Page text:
Imagine it as taking a single argument, n, the number to increment. It returns a new number — a thing that takes f and x and returns something. In this case, though, the "number" it returns has different guts than our normal numbers that we defined above. Instead of simply applying f to x some number of times, when it's finally invoked, it applies f to x exactly n times (by calling n(f)(x), since that's exactly what a number function does). Then, it applies f one additional time, by simply just passing the previous result to f(...). So, it's a number that applies f one more time than n would have on its own.

In a very similar way, we can implement addition. Addition is an operation that takes two numbers and produces the sum of those numbers. In lambda calculus terms, our addition function needs to take two numbers ("functions that apply some other function some number of times to some value") and invoke them, making sure they both use the same "other function" and operate on the same value. To achieve this, it needs to take the two numbers to "add", m and n, and produce a new number (a function that takes f and x) which applies f to x that many times:

var PLUS   = m => n => f => x => m(f)(n(f)(x));
//                     \---- "new number" ---/

The guts of our addition function applies f() n times (n(f)(x)), and then applies f() again m times to the result (m(f)(...)).

Multiplication becomes slightly more complicated. This time, instead of applying f() n times and then m times, we need to apply n itself m times. That is, instead of having to increase zero by one n times and then by one m times, we need to repeat the whole operation of "increase zero by n" itself m times. This is written as follows:

var MULT   = m => n => f => x => m(n(f))(x);
// or, equivalently,
var MULT   = m => n => f =>      m(n(f));

Finally, exponentiation takes the process one step further; the act of applying the base (b) itself becomes the "other function" used by the exponent (e), building a new "number" function unrelated to the other arguments f and x. It then uses that new number function to apply the original f to x the appropriate number of times:

var POW    = b => e => f => x => e(b)(f)(x);
// or, equivalently,
var POW    = b => e =>           e(b);

To demonstrate these functions, we first need a way to turn lambda calculus numbers back into real numbers:

function l2js_uint(uint) {
  return uint(x => x+1)(0);

This function takes one number function (uint, since our integers are unsigned) and asks it to apply "add one" to 0 that many times.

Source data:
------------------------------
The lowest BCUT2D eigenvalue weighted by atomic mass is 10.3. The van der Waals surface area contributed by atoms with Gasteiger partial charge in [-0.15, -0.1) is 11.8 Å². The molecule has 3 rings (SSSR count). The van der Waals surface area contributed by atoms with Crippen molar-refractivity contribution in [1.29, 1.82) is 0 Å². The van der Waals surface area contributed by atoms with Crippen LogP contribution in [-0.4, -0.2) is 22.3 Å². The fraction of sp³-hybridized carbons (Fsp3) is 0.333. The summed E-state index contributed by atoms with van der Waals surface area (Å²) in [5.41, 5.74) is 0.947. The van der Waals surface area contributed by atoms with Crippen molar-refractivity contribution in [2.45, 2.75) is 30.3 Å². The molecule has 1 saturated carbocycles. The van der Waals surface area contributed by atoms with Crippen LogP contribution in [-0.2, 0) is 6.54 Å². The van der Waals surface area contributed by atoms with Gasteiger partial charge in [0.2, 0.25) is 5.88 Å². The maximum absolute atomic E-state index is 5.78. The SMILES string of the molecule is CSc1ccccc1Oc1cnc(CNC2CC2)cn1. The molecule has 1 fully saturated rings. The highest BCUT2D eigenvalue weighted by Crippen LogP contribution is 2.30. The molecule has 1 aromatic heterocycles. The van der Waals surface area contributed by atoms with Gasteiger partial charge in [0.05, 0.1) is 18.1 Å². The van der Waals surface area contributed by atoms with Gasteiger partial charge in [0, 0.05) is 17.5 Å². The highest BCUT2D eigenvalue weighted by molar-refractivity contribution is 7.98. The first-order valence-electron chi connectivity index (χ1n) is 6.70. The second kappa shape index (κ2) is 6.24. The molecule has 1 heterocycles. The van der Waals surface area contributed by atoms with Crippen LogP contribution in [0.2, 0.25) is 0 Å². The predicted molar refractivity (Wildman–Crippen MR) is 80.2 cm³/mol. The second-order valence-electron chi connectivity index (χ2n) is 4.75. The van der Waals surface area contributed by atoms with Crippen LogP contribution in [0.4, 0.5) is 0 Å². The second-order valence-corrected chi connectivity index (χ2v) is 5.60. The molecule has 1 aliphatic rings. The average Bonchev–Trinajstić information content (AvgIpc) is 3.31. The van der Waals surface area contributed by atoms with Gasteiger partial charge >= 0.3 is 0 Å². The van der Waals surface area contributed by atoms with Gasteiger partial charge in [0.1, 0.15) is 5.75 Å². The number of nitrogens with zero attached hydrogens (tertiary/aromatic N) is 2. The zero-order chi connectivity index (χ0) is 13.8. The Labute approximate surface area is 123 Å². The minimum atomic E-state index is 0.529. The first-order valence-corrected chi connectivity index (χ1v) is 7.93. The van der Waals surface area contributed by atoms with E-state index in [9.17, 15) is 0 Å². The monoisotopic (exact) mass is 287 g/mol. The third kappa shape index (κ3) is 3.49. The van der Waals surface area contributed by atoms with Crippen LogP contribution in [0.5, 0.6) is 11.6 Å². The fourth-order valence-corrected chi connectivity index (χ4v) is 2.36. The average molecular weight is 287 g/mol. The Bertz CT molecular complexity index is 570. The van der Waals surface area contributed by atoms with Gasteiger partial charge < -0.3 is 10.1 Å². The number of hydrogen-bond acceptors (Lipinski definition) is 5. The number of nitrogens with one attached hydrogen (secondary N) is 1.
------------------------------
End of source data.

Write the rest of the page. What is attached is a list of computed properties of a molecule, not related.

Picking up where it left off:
[N0, N1, N2, N3, N4].forEach(function(n){

This produces:

n       succ    plus    mult    pow
0       1       0       0       1
1       2       2       1       1
2       3       4       4       4
3       4       6       9       27
4       5       8       16      256

Predecessor (subtract one) and full subtraction are much simpler if we take a quick detour, so we'll pause for a moment to cover data structures next.

Advent of Code - Graphs

Here are some graphs of data from Advent of Code!

total users

Total users over December 2015. I expected 70 users or so, maybe. By Day 2, almost 10,000 were signed up, which caused quite a bit of panic on the server capacity end of things.

minutes to solve both parts for first 100 solvers each day

The number of minutes it took the first 100 solvers each day to solve both parts of the puzzle. The three slowest days were Day 1 (red), which had a lot fewer users working on it at first than any other day, and Days 19 (green) and 22 (blue), which were two of the hardest puzzles.

solvers per minute for first 240 minutes of each day

The number of solvers each minute for the first 240 minutes after each puzzle unlocked. The days aren't labeled, because it's just a blob at this scale. Makes a nice curve, though; almost a Poisson distribution?

cumulative solvers for first 240 minutes of each day

The number of cumulative solvers for the first 240 minutes after each puzzle unlocked. The two days with the most solvers in that timespan were Days 4 (green) and 10 (blue).

users with solving both parts on the day the puzzle unlocked

The number of users that solved both parts of a puzzle within 24 hours of the puzzle unlocking. Even though Day 1 was a "slow" day in the graphs above, by the time the whole 24 hours is finished, Day 1 still comes out as the most-solved-on-that-day puzzle.

users with at least one wrong answer on the day the puzzle unlocked

The number of users with at least one wrong answer on a puzzle within 24 hours of the puzzle unlocking. Day 2 is the highest here, which I suspect is from the difficulty increasing to something that filtered out most of the non-programmers.

users with no wrong answers on the day the puzzle unlocked

The number of users that solved both parts of a puzzle with no wrong answers within 24 hours of the puzzle unlocking. This isn't quite the difference of the above two graphs, as the above "wrong answers" graph is all users, whereas this one only subtracts users with wrong answers that also solved both parts. The number of perfect solves on Days 19 and 22 was very low.